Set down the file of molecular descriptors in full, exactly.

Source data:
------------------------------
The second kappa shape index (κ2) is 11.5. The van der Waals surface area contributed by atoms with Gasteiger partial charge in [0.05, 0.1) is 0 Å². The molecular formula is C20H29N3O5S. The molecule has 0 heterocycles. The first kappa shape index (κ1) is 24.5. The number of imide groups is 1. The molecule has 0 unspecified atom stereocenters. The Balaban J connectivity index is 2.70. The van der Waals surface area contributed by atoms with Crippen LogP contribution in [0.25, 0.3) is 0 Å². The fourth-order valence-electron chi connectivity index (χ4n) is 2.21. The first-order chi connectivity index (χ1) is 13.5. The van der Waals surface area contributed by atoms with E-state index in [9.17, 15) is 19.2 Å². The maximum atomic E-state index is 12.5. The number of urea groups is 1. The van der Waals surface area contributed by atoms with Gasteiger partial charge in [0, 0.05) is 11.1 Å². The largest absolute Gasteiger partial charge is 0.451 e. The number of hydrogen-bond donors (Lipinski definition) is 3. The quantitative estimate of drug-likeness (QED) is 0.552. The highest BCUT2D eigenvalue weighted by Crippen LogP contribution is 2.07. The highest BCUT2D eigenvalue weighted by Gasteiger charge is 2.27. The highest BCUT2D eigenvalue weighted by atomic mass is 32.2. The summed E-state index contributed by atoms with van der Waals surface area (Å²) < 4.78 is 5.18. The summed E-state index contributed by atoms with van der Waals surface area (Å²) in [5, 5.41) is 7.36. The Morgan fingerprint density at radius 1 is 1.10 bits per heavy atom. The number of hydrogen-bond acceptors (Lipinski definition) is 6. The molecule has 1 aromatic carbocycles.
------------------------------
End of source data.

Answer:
The second kappa shape index (κ2) is 11.5. The van der Waals surface area contributed by atoms with Gasteiger partial charge in [0.05, 0.1) is 0 Å². The molecular formula is C20H29N3O5S. The molecule has 0 heterocycles. The first kappa shape index (κ1) is 24.5. The number of imide groups is 1. The molecule has 0 unspecified atom stereocenters. The Balaban J connectivity index is 2.70. The van der Waals surface area contributed by atoms with Crippen LogP contribution in [0.25, 0.3) is 0 Å². The fourth-order valence-electron chi connectivity index (χ4n) is 2.21. The first-order chi connectivity index (χ1) is 13.5. The van der Waals surface area contributed by atoms with E-state index in [9.17, 15) is 19.2 Å². The maximum atomic E-state index is 12.5. The number of urea groups is 1. The van der Waals surface area contributed by atoms with Gasteiger partial charge in [0, 0.05) is 11.1 Å². The largest absolute Gasteiger partial charge is 0.451 e. The number of hydrogen-bond donors (Lipinski definition) is 3. The quantitative estimate of drug-likeness (QED) is 0.552. The highest BCUT2D eigenvalue weighted by Crippen LogP contribution is 2.07. The highest BCUT2D eigenvalue weighted by Gasteiger charge is 2.27. The highest BCUT2D eigenvalue weighted by atomic mass is 32.2. The summed E-state index contributed by atoms with van der Waals surface area (Å²) < 4.78 is 5.18. The summed E-state index contributed by atoms with van der Waals surface area (Å²) in [5, 5.41) is 7.36. The Morgan fingerprint density at radius 1 is 1.10 bits per heavy atom. The number of hydrogen-bond acceptors (Lipinski definition) is 6. The molecule has 1 aromatic carbocycles.